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Contaminated Site Management

Glossary A

Abiotic: Not biotic; not formed by biologic processes.

Absolute Viscosity: A measure of a fluid's resistance to tangential or shear stress. Also referred to as dynamic viscosity; see also viscosity. Units are usually given in centipoise.

Absorbance: A measure of the decrease in incident light passing through a sample into the detector. It is defined mathematically as: I = radiation intensity

Absorption: The penetration of atoms, ions, or molecules into the bulk mass of a substance.

Accoustic impedence: Reflects the ability of a boundary to reflect seismic energy. It is the contrast of density times velocity across the boundary. A measure of the seismic inertia of the medium.

Accuracy: Refers to closeness of a measurement to the true value.

Actinomycetes: Any of numerous, generally filamentous, and often pathogenic, microorganisms resembling both bacteria and fungi.

Action Level: The concentration of a contaminant above which some action (monitoring, clean up, etc.) is required by regulation.

Active Layer/Zone: In permafrost terrains, the zone that undergoes cycles of freezing and thawing.

Adsorption: The retention of atoms, ions, or molecules onto the surface of another substance.

Advection: Process by which a solute is transported in groundwater, and moves at the same velocity.

Aeration: The process of bringing air into contact with a liquid (typically water), usually by bubbling air through the liquid, spraying the liquid into the air, allowing the liquid to cascade down a waterfall, or by mechanical agitation. Aeration serves to (1) strip dissolved gases from solution, and/or (2) oxygenate the liquid. The rate at which a gas transfers into solution can be described by Fick's First Law.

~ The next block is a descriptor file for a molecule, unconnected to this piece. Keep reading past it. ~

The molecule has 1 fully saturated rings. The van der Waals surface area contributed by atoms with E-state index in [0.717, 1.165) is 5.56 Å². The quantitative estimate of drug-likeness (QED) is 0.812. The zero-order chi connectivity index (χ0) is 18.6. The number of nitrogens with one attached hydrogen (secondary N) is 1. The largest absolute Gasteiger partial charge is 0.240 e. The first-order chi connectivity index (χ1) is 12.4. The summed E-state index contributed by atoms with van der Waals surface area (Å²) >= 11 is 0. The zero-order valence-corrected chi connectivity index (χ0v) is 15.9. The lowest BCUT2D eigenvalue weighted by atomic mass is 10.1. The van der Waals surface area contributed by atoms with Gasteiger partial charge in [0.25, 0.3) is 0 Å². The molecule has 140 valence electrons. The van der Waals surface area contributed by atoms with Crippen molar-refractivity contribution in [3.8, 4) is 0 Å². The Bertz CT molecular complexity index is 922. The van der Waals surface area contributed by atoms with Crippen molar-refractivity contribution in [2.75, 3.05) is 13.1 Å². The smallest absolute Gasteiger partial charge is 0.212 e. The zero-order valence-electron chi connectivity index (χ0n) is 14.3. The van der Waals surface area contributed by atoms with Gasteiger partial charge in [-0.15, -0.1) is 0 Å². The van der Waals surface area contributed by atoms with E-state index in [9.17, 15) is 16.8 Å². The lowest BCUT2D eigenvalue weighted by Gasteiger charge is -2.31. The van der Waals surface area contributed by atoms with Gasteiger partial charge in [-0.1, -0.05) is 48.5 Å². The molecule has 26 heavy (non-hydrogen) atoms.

Aerobic: Refers to any process carried out in the presence of oxygen.

Afterburner: An off-gas post-treatment unit for control of organic compounds by thermal oxidation. A typical afterburner is a refractory-lined shell providing enough residence time at a sufficiently high temperature to destroy organic compounds in the off-gas stream.

Aggregate: Coarse mineral material (e.g., sand, gravel) that is mixed with either cement to form concrete or tarry hydrocarbons to form asphalt.

Air/Oil Table: The surface between the vadose zone and the oil; pressure of oil in the porous medium is equal to atmospheric pressure.

Air Stripping: A treatment system that removes, or "strips," volatile organic compounds from contaminated groundwater or surface water by forcing an airstream through the water and causing the compounds to evaporate.

Algae: Chiefly aquatic, eucaryotic one-celled or multicellular plants without true stems, roots and leaves, that are typically autotrophic, photosynthetic, and contain chlorophyll. Algae are not
typically found in groundwater.

Aliphatic: Of or pertaining to a broad category of carbon compounds distinguished by a straight, or branched, open chain arrangement of the constituent carbon atoms. The carbon-carbon bonds may be either saturated or unsaturated. Alkanes, alkenes, and alkynes are aliphatic hydrocarbons.

Aliquot: A measured portion of a sample taken for analysis. One or more aliquots make up a sample.

Alkanes: The homologous group of linear saturated aliphatic hydrocarbons having the general formula CnH2n+2. Alkanes can be straight chains, branched chains, or ring structures. Also referred to as paraffins.

Alkenes: The group of unsaturated hydrocarbons having the general formula CnH2n and characterized by being highly chemically reactive. Also referred to as olefins.